“Ummm…I have a race that weekend,” I told him, “but I could see you Sunday night when I get home.”

So I basically penciled my wife in to host him for a day and a half while I was out of town at a race. Which might have worked out OK, until the family started getting sick.

My wife had been under the weather earlier in the week, and wasn’t quite up to full speed. My son soon joined in the act, spiking a high fever with swolen glands so severe he had difficulty breathing at night. He stayed home from school for two days. Even our computer was ill – it crashed on Friday, and needed to be taken in for repairs over the weekend.

On Friday night, while my wife contemplated taking our son to the ER, I had to make a decision…and elected to go to the race anyway. Like I said, I was determined. Mission from God.

(As a side note to anyone who has ever read this blog and thought something along the lines of “What a neat father he is!” or “What a good family man”: just know that I can make boneheaded, self-serving decisions with the best of ‘em. File that away for future reference.)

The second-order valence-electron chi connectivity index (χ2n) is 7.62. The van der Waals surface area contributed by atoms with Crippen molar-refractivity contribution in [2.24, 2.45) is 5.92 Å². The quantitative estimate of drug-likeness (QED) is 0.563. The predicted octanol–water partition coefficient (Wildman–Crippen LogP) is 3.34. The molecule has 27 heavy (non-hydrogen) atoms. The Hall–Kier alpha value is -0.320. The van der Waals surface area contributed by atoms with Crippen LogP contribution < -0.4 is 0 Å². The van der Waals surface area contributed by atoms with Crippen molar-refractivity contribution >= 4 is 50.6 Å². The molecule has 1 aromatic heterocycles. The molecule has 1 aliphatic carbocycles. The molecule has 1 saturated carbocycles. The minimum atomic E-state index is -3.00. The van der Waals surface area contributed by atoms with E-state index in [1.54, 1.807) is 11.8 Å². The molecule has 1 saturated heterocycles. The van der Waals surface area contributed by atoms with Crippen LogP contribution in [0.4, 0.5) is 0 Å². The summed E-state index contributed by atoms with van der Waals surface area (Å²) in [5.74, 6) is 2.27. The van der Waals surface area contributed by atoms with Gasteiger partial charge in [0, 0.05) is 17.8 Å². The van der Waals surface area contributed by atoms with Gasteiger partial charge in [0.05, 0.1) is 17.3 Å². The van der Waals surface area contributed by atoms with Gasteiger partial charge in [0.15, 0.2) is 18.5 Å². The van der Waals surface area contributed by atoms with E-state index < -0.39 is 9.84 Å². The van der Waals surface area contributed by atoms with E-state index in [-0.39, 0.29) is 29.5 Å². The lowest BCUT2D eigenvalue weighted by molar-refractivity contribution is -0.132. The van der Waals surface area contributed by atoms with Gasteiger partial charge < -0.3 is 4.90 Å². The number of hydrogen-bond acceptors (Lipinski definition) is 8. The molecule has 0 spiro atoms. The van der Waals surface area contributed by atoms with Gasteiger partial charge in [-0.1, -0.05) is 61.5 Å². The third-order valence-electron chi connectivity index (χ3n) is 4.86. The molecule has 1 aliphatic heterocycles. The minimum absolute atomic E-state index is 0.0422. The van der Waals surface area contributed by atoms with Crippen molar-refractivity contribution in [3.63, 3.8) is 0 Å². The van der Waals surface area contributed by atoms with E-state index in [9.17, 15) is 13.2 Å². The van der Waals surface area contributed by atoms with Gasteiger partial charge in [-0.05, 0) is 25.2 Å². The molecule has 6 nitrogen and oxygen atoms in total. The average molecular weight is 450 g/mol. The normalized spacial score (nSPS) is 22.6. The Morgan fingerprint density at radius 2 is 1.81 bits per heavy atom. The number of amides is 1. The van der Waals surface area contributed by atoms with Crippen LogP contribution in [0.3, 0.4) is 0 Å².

Race day arrived, and I felt in reasonably good shape, and felt like I definitely had a sub-three hour race in me. Through the first half of the race, I was still feeling confident and staying right on pace.

Miles 15-21 were difficult, but not enough to hint at any impending disaster lurking ahead. I hit mile 23 right on pace, needing only to run sub-7-minute miles to come in under 3 hours.

Then in the space of the next mile, everything unraveled. I don’t know if it was my guilty conscience boiling over, the running gods deciding I was unworthy of success, or perhaps my wife and son were sticking pins in a voodoo doll of me at home, but I went into rapid multi-system shutdown like I hadn’t experienced in many years.